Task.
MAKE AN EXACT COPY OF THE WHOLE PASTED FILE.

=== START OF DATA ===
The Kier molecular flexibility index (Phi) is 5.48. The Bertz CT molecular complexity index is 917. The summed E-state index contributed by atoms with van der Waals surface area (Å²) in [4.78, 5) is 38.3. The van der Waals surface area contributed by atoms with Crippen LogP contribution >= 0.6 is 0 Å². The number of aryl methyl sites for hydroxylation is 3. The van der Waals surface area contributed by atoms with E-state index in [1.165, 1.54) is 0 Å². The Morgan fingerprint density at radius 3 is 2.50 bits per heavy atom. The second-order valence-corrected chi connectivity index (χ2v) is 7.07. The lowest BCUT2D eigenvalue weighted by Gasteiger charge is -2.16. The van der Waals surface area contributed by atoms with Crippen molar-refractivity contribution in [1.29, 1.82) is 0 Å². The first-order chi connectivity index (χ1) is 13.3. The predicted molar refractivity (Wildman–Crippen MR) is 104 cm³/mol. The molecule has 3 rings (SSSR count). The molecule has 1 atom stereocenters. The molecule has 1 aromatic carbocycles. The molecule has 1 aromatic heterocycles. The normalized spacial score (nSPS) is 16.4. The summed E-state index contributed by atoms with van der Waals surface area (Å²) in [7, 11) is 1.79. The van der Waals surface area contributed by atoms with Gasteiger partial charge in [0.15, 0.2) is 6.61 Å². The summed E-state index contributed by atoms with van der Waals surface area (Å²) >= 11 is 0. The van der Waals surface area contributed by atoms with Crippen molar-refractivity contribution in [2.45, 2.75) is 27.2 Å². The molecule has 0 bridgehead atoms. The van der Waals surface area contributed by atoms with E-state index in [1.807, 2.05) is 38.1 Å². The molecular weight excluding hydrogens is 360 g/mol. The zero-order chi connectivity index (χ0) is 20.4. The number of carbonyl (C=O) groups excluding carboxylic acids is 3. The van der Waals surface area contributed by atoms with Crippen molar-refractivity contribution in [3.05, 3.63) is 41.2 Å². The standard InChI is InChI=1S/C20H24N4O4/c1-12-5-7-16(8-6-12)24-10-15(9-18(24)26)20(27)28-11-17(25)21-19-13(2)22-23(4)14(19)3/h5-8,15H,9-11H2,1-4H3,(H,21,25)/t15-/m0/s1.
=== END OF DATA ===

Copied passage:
The Kier molecular flexibility index (Phi) is 5.48. The Bertz CT molecular complexity index is 917. The summed E-state index contributed by atoms with van der Waals surface area (Å²) in [4.78, 5) is 38.3. The van der Waals surface area contributed by atoms with Crippen LogP contribution >= 0.6 is 0 Å². The number of aryl methyl sites for hydroxylation is 3. The van der Waals surface area contributed by atoms with E-state index in [1.165, 1.54) is 0 Å². The Morgan fingerprint density at radius 3 is 2.50 bits per heavy atom. The second-order valence-corrected chi connectivity index (χ2v) is 7.07. The lowest BCUT2D eigenvalue weighted by Gasteiger charge is -2.16. The van der Waals surface area contributed by atoms with Crippen molar-refractivity contribution in [1.29, 1.82) is 0 Å². The first-order chi connectivity index (χ1) is 13.3. The predicted molar refractivity (Wildman–Crippen MR) is 104 cm³/mol. The molecule has 3 rings (SSSR count). The molecule has 1 atom stereocenters. The molecule has 1 aromatic carbocycles. The molecule has 1 aromatic heterocycles. The normalized spacial score (nSPS) is 16.4. The summed E-state index contributed by atoms with van der Waals surface area (Å²) in [7, 11) is 1.79. The van der Waals surface area contributed by atoms with Gasteiger partial charge in [0.15, 0.2) is 6.61 Å². The summed E-state index contributed by atoms with van der Waals surface area (Å²) >= 11 is 0. The van der Waals surface area contributed by atoms with Crippen molar-refractivity contribution in [2.45, 2.75) is 27.2 Å². The molecule has 0 bridgehead atoms. The van der Waals surface area contributed by atoms with E-state index in [1.807, 2.05) is 38.1 Å². The molecular weight excluding hydrogens is 360 g/mol. The zero-order chi connectivity index (χ0) is 20.4. The number of carbonyl (C=O) groups excluding carboxylic acids is 3. The van der Waals surface area contributed by atoms with Crippen molar-refractivity contribution in [3.05, 3.63) is 41.2 Å². The standard InChI is InChI=1S/C20H24N4O4/c1-12-5-7-16(8-6-12)24-10-15(9-18(24)26)20(27)28-11-17(25)21-19-13(2)22-23(4)14(19)3/h5-8,15H,9-11H2,1-4H3,(H,21,25)/t15-/m0/s1.